But it looks like your pigment is OK, the color in the varnish also looks okay, and you've come up with such a large amount that you could put it up for sale.:D

Did you wash it with water to purify it?

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Thanks Davide, next time round I'll try the more appropriate chemical amounts.  
That's interesting that excess alum acts as an extender.  I wonder if I will get a more intense pigment by correcting the amounts.
Now that I think about it I'm not sure where I came up with the 50g figure.  
Neil Ertz was the inspiration for the method but I can't seem to find the original posting. 
It took around 5 or 6 washes to get the water clear.  

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  • 2 months later...
1 hour ago, Michael_Molnar said:

Experiment with a permanent modern pigment blend of PR 179 Perylene Maroon and PV 19 Quinacridone Violet.  These are on this color wheel. They won’t fade like cochineal. 

I haven't had the same problems with cochineal fading that a lot of people have mentioned.  I even kept a test strips with samples of different lakes mulled into varnish at the bottom of my light box for about a year, and the cochineal was one of the most stable.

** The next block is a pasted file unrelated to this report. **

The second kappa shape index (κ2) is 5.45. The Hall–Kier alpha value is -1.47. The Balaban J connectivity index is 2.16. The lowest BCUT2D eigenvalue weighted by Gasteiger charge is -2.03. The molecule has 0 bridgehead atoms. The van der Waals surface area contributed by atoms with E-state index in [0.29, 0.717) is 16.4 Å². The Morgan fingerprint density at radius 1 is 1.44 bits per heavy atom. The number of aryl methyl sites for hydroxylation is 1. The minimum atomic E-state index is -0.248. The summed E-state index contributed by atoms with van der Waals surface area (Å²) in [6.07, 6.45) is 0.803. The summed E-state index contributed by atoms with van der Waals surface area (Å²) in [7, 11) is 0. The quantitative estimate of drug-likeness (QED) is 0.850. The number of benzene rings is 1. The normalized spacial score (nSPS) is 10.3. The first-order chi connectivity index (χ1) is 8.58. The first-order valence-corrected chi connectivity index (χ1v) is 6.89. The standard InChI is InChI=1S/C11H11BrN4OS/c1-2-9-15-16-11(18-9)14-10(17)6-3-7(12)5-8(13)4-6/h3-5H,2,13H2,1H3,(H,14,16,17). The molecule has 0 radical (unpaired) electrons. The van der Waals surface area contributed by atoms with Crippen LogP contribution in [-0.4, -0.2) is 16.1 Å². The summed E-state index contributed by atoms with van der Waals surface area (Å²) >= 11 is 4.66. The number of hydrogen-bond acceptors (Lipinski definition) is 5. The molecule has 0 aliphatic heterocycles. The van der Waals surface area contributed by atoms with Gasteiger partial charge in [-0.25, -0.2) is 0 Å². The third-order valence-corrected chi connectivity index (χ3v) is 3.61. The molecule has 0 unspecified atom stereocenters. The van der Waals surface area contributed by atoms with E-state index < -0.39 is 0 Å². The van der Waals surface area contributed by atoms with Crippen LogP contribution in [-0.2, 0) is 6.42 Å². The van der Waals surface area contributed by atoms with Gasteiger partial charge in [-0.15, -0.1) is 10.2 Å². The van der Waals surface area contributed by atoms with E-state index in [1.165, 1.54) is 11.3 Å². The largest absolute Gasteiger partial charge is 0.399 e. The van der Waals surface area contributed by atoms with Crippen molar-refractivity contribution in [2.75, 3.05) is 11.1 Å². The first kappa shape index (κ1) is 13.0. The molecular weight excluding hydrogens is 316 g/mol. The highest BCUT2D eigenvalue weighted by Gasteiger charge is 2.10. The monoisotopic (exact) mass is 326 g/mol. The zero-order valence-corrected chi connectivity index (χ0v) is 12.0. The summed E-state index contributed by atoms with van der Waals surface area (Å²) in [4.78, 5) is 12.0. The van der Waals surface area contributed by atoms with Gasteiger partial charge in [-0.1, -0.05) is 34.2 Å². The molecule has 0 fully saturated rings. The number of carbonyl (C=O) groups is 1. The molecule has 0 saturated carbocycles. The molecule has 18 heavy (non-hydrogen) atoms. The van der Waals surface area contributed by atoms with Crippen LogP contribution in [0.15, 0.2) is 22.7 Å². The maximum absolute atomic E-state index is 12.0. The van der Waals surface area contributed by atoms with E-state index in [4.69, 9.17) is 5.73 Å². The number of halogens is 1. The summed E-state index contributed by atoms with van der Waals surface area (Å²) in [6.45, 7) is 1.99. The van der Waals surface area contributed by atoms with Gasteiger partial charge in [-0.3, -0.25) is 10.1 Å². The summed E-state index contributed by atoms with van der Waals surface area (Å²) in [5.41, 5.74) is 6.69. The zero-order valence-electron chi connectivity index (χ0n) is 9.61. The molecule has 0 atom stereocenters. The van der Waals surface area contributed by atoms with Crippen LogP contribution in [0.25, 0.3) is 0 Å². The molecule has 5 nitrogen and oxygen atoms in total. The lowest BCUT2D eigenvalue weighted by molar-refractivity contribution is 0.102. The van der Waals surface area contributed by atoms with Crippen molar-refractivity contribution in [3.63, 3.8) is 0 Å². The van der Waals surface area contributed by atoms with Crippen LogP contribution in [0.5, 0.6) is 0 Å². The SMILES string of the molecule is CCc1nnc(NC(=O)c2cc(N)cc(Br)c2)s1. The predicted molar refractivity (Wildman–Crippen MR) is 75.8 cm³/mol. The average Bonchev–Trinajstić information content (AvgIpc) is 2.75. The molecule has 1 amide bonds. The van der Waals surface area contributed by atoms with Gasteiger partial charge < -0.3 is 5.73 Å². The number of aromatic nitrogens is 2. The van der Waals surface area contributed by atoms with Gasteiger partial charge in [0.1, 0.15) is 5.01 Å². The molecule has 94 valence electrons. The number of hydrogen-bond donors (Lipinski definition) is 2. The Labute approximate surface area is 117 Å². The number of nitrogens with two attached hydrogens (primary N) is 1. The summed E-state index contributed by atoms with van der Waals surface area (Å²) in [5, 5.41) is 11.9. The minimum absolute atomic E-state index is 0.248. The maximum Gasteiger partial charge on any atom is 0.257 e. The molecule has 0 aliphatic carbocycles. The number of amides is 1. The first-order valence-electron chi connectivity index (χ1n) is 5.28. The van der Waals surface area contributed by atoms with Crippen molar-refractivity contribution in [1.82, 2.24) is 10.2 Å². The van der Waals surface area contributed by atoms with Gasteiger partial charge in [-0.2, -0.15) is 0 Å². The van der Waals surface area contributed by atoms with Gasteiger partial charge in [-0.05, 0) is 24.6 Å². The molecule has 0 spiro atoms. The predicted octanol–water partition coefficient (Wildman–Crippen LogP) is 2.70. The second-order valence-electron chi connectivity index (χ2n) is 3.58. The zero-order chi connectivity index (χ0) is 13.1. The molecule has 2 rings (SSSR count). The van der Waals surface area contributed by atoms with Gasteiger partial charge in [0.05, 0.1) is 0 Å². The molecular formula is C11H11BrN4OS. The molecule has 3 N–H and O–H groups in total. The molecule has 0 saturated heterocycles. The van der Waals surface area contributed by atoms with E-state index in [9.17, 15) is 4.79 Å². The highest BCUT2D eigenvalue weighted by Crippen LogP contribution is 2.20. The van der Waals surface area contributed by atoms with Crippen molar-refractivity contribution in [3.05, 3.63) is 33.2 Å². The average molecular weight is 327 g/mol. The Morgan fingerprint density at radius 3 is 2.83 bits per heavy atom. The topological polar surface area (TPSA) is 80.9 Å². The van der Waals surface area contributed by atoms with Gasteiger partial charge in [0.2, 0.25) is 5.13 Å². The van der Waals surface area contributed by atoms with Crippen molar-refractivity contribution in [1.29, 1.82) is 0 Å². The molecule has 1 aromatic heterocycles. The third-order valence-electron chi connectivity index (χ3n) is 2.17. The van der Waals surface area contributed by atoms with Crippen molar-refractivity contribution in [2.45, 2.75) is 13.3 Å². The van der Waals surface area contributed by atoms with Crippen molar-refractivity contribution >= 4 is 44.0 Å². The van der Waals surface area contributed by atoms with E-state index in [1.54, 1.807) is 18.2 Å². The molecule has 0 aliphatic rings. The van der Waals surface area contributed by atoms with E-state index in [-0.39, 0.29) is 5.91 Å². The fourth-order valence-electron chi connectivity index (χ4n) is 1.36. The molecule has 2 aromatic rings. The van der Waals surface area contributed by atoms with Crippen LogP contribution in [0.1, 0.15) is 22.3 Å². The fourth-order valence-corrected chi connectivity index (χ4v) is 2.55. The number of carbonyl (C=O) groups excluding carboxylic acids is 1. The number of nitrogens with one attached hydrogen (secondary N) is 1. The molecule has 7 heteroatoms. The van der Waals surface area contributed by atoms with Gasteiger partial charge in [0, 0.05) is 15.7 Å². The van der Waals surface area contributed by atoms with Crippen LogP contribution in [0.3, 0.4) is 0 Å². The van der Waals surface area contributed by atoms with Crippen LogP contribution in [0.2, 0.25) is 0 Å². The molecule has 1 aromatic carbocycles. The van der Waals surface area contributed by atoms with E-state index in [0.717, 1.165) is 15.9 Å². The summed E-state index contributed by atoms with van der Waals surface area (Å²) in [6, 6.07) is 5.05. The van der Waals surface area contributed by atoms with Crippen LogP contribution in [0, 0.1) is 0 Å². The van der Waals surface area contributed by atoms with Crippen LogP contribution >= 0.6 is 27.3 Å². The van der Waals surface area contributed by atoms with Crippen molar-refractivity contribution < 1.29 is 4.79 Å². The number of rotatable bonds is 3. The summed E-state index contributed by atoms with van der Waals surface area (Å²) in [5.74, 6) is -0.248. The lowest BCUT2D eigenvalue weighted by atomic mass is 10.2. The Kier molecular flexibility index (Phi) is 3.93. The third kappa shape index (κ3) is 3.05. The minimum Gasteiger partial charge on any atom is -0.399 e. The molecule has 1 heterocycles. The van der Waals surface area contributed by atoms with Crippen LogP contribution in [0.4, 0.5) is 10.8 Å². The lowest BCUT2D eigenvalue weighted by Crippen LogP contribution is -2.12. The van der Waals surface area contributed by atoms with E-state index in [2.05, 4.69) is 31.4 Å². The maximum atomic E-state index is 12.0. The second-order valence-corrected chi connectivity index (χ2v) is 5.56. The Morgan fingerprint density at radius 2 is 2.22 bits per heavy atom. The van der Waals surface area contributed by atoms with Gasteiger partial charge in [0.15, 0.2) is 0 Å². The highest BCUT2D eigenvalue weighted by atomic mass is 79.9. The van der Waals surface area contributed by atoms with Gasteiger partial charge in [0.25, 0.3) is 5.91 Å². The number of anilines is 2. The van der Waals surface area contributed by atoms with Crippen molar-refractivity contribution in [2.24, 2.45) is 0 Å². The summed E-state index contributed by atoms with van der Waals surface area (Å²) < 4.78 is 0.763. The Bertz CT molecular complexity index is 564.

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4 hours ago, violguy said:

I hope all will pardon my ignorance here, but would someone point me in the direction of the origen and definition of the word "lake" as it applies to pigments?

Thanks in advance to all who reply!

A lake is a dye that has been reacted with a mordant...usually a metallic salt ...which produces a colored crystal.

Joe

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From Wiki,

Etymology

The term "lake" is derived from the term lac, the secretions of the Indian wood insect Laccifer lacca (formerly known as the Coccus lacca).[3][4] It has the same root as the word lacquer, and comes originally from the Hindi word lakh, through the Arabic word lakk and the Persian word lak.[5]